Breathing and Awakening Trials Cut Ventilator Complications

Daniel M. Keller, PhD

October 15, 2014

PHILADELPHIA — For patients on a ventilator, daily spontaneous awakening and breathing trials leads to less time on assisted breathing, fewer adverse effects, and fewer days in the intensive care unit and in the hospital, a new study shows.

The Centers for Disease Control and Prevention (CDC) last year replaced its ventilator-associated pneumonia definitions with descriptions of ventilator-associated events because it was hard to determine exactly what was pneumonia.

Still, no one knew if ventilator-associated events were preventable, and so the CDC Prevention Epicenters Wake Up and Breathe Collaborative was born.

"Our objective really was to try to answer that question. Are ventilator-associated events preventable?" Deverick Anderson, MD, from Duke University Medical Center in Durham, North Carolina, asked in his presentation here at IDWeek 2014, where the study was selected as a Society for Healthcare Epidemiology of America featured abstract.

To answer the question, researchers tested the hypothesis that decreasing sedation through daily coordinated spontaneous awakening and breathing trials would prevent events and shorten the time that patients are on ventilators. They used an opt-out protocol led by nurses and respiratory therapists in 12 adult medical, surgical, and cardiac intensive care units (ICUs) in seven hospitals. Eight other units involved surveillance only.

Wake Up and Breathe is a multicenter learning collaborative that uses an all-teach, all-learn model. Each unit had a designated registered nurse, respiratory therapist, and physician champion for the program.

Dr Anderson said the program also involved an improvement advisor to coordinate and motivate the collaborative monthly written reports to the ICUs, monthly collaborative phone calls, and monthly feedback of local and comparative awakening and breathing rates and outcomes.

A flow chart showed the protocol and defined what constituted a success or failure. The study involved 3425 consecutive episodes and 22,991 days in collaborative units and 1739 episodes in surveillance-only units.

"We saw a total of 293 ventilator-associated conditions, including 100 infection-related ventilator-associated complications and 50 pneumonias," Dr Anderson reported.

Spontaneous awakening performance rates started at 30% at the beginning of the collaborative, and rose to about 70% at the end (cumulative odds ratio [OR], 20; P < .001). Spontaneous breathing rates also rose, albeit more modestly, from 55% to 65% (cumulative OR, 3.2; < .001). Spontaneous breathing trials with sedatives went from just over 50% to almost 100% (cumulative OR, 107; P < .001).

The researchers found statistically significant decreases in events, ventilator days, infection-related complications, and mean ICU and hospital days per patient. There was no change in the rate of pneumonias or deaths per 100 episodes, but because fewer events occurred, the lack of changes resulted from a lowering of both the numerator and denominator.

Table. Outcomes of the Wake Up and Breathe Collaborative

Outcome Decrease Relative Risk 95% Confidence Interval P Value
Ventilator-associated events (%) 37.0 0.63 0.42–0.97 .040
Mean ventilator days 2.4 0.71 0.65–0.78 <.001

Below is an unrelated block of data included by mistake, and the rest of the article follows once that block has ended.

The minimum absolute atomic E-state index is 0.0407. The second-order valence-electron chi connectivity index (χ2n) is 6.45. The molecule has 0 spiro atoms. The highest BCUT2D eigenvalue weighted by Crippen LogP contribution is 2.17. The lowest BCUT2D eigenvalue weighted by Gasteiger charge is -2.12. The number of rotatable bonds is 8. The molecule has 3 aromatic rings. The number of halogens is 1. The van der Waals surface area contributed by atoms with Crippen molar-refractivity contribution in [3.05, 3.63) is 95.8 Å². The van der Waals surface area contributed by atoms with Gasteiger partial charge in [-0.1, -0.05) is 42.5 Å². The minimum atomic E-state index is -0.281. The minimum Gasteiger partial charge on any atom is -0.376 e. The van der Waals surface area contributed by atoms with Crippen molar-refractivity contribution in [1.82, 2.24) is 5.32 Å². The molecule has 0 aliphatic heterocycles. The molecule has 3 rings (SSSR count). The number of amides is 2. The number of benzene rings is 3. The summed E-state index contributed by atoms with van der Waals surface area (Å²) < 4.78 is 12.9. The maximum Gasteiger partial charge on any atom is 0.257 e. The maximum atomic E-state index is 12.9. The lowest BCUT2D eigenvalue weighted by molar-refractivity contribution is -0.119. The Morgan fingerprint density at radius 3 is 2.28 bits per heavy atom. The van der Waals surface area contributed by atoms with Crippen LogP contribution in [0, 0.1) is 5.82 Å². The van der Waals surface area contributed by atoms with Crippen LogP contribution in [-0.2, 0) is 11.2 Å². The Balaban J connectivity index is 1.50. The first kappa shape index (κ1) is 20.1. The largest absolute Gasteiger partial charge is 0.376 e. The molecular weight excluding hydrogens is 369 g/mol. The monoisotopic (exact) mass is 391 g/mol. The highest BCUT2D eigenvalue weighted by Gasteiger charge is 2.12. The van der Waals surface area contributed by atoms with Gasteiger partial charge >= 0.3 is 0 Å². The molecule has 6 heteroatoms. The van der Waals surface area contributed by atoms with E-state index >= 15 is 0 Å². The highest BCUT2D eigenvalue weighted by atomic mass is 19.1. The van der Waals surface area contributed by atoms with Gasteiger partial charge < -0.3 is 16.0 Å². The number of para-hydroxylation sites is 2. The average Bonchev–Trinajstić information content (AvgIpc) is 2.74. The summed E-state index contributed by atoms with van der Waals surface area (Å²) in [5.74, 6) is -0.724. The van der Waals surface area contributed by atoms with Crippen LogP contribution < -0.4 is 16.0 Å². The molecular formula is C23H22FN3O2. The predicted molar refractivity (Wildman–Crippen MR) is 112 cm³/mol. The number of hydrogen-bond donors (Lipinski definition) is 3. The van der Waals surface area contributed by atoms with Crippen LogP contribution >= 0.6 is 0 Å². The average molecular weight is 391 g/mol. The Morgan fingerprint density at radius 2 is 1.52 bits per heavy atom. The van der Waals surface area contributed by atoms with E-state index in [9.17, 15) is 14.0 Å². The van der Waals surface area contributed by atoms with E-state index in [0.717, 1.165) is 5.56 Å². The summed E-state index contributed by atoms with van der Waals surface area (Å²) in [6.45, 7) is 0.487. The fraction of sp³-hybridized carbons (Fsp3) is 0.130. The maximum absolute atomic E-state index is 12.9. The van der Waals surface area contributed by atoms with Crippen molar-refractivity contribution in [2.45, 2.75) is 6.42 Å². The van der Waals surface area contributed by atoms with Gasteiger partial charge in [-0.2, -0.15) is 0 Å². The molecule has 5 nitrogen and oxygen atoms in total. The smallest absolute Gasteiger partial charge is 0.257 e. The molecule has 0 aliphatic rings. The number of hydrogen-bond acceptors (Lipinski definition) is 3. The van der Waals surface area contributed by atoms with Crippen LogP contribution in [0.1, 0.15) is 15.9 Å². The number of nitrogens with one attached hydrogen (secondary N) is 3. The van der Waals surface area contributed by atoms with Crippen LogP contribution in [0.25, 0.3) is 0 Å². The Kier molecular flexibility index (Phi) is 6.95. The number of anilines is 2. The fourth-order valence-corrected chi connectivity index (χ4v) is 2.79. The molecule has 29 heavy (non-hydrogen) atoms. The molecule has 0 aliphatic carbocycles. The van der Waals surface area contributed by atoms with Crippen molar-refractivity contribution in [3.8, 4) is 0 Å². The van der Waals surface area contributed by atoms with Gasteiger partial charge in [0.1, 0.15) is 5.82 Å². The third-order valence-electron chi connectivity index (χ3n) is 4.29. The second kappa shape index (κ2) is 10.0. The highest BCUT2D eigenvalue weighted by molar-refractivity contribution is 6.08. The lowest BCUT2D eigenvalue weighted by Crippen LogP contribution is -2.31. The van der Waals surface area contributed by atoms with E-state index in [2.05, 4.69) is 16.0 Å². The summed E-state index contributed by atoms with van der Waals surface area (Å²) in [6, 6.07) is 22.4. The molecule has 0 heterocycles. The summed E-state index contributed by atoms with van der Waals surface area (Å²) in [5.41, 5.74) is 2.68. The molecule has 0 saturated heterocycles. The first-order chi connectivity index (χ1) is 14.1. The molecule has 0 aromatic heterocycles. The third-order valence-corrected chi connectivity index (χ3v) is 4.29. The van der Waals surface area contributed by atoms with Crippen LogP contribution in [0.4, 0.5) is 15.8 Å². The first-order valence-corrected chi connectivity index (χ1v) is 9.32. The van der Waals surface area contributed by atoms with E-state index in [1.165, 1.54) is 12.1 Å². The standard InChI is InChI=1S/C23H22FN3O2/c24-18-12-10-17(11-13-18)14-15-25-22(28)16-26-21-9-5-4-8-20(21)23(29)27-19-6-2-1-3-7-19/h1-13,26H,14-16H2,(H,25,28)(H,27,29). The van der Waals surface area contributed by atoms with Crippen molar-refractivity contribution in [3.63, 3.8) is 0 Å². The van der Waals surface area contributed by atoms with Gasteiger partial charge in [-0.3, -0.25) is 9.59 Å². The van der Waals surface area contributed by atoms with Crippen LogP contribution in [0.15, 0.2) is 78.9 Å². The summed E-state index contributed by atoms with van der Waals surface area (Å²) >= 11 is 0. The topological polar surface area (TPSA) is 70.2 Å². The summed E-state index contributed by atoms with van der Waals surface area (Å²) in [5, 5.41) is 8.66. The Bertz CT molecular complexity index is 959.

Ventilator-associated events per 1000 days 0.0 1.09 0.72–1.64 .730
Infection-related complications (%) 65.0 0.35 0.17–0.71 .010
Pneumonias per 100 episodes 0.0 0.51 0.19–1.31 .180
Mean ICU days per patient 3.0 0.78 0.71–0.85 <.001
Hospital days per patient 6.3 0.75 0.68–0.82 <.001
Deaths per 100 episodes 0.0 1.10 0.81–1.41 .650

 

The rate of self-extubations rose from about 1.5 per 100 episodes to about 4.5 per 100 episodes (cumulative OR, 2.1; = .03), but there was no change in the rate of re-intubations (OR, 1.0; P = .86). Dr Anderson noted these data are consistent with the use of previous protocols.

Limitations of the study are that it was not randomized, in that units volunteered to participate, it was open-label, and there were no control subjects.

Dr Anderson concluded that the collaborative was successful in achieving increased rates of awakening and breathing trials, and that the intervention was successful in decreasing the duration of ventilation by more than 2 days, events by 37%, ICU stays by 3 days, and hospital stays by 6 days.

Sean Berenholtz, MD, from Johns Hopkins University School of Medicine, told Medscape Medical News that the field has evolved over the past 5 years "in a very good way, as increasing pressures for public reporting and improving quality continued and emphasis was placed on reducing ventilator-associated pneumonia." Common strategies included the development of evidence-based bundles, such as the collaborative employed.

Increasing focus is not just on ventilator-associated pneumonia, but on reducing short-term and long-term complications associated with mechanical ventilation, "which could be devastating for patients and their families, with the lifelong disability that can occur from mechanical ventilation and prolonged ICU stays," explained Dr Berenholtz, who was not involved in the study. Some of the near-term complications are adverse events, but long-term cognitive and physical complications can be debilitating.

Dr Anderson has disclosed no relevant financial relationships. Dr Berenholtz reports that he receives grant and contract funding from the National Institutes of Health and the Agency for Healthcare Research and Quality for multistate collaborative projects, focusing on improving care for mechanically ventilated patients.

IDWeek 2014: Abstract 1236. Presented October 10, 2014.

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